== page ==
The But Men

They live amongst us. They are people we know. They are our friends. They are the But Men. Like the rest of us they live in a heteronormative, misogynistic patriarchy. They are witness to daily acts of sexism against woman. They listen to these women talk about their experiences of oppression. They read women’s blogs and facebook posts about the violence society perpetrates against woman. And once they’ve finished listening and reading the first thing they say is “But men…”

“But men are objectified too, but men get called out for having too much sex, but men experience domestic violence, but men are stereotyped, but men…”

Whilst all of these things are true it’s pretty obvious that the But Men are missing the point. Simply put, when we are talking about women’s experience of the patriarchy we are talking about women’s experience of the patriarchy – not men’s. In this situation the best thing many men can do is shut up and listen. I did a But Men the other day and swiftly learnt my lesson. A friend had posted about the objectification of women in mainstream media – the way women’s bodies are so frequently sexualised and scrutinised. I ‘liked’ the post and then innocently/ignorantly commented, ‘Yes, and this happens to men too.’ It didn’t take long for someone else to comment on my comment accusing me of missing the point and trivialising the issue. “Missing the point, trivialising the issue,” I said to myself indignantly, that’s certainly not what I intended. Fortunately, rather than commenting on the comment on my comment I stepped away from the laptop.

I say I commented innocently/ignorantly for a reason: with regards the innocence I was genuinely trying to reach out to a virtual community discussing objectification and share my own experience of objectification – I get bored with the status quo of male beauty and body type and my self-esteem is regularly diminished by it and I really wanted to share my views on this. With regards the ignorance I should have known better than to butt into a conversation about the oppression of women with a comment about the oppression of men. I would not have interrupted a friend’s discussion about their experience of racism as a black person with my comments on the experiences of racism that white people encounter, or a discussion on homophobia with instances of heterophobia, or instances of Islamaphobia with cases of discrimination against atheists etc. Yet for some reason I thought it was OK to completely divert a conversation about women to be about men. There’s a word for this and it’s sexism. It turns out my ignorance perpetuates oppression and that makes me guilty.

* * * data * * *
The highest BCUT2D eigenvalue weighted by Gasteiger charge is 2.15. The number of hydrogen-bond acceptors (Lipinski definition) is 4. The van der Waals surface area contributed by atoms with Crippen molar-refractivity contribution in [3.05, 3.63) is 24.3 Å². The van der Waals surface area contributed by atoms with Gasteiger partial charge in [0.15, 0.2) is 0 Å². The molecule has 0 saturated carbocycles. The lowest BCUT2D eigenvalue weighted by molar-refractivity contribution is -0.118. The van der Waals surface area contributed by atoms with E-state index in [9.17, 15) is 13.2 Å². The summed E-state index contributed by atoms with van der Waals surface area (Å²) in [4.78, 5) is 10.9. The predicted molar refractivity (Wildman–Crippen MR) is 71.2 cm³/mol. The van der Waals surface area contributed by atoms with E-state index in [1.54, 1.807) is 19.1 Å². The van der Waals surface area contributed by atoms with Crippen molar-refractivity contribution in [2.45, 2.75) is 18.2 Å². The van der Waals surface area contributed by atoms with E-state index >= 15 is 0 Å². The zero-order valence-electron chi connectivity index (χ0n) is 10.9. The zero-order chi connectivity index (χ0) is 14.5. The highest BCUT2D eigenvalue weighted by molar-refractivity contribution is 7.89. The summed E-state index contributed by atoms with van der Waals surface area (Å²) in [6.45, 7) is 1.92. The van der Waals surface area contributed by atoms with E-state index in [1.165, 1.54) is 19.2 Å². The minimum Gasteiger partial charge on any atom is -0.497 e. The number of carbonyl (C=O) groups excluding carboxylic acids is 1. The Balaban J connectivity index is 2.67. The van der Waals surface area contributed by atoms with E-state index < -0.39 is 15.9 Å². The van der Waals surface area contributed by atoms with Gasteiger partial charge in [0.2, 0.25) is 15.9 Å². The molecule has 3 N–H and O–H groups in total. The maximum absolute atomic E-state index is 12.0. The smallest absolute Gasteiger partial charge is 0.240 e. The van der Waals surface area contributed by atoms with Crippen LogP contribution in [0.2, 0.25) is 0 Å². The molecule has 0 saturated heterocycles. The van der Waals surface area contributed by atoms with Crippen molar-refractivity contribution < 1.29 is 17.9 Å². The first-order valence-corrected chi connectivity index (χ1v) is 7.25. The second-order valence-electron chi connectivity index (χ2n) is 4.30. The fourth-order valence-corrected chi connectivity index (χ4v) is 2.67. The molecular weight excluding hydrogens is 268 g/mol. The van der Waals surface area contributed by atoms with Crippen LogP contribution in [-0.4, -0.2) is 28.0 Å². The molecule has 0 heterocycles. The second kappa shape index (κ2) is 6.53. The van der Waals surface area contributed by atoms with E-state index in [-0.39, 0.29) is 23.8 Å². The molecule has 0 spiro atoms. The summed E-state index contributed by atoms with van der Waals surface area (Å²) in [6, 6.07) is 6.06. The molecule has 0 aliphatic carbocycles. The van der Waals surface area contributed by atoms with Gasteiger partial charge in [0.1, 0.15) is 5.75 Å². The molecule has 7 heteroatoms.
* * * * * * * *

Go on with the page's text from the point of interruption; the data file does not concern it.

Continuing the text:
For too long conversations have been led by men, for men and about men. And now people are talking about other things men are suddenly finding their male privilege threatened. It was never a good privilege in the first place because it depended on oppression and violence but it sure is uncomfortable to discover a taken-for-granted power being dispersed, even though it’s for the best.

So, But Men, what can we do? We can acknowledge that there are ways in which we all suffer in society and that we all need to be able to talk about this suffering. If we want to discuss the ways in which we suffer as men we can find appropriate groups to do it with. However, it’s important we don’t hijack other groups to talk about ourselves – this is disrespectful and oppressive. We must learn to listen and not to speak over people (aka when to shut up). We must also acknowledge that there are spaces to which we are not invited (e.g. a woman’s circle). In essence, we need to use our imagination. We need to try to empathise with groups we are not part of in order to understand what it’s like to experience the world as they do – a world that has a knack for treating men unfairly well. Then we can set about changing this by redistributing power equally in order to ensure that this world isn’t all a-but men!

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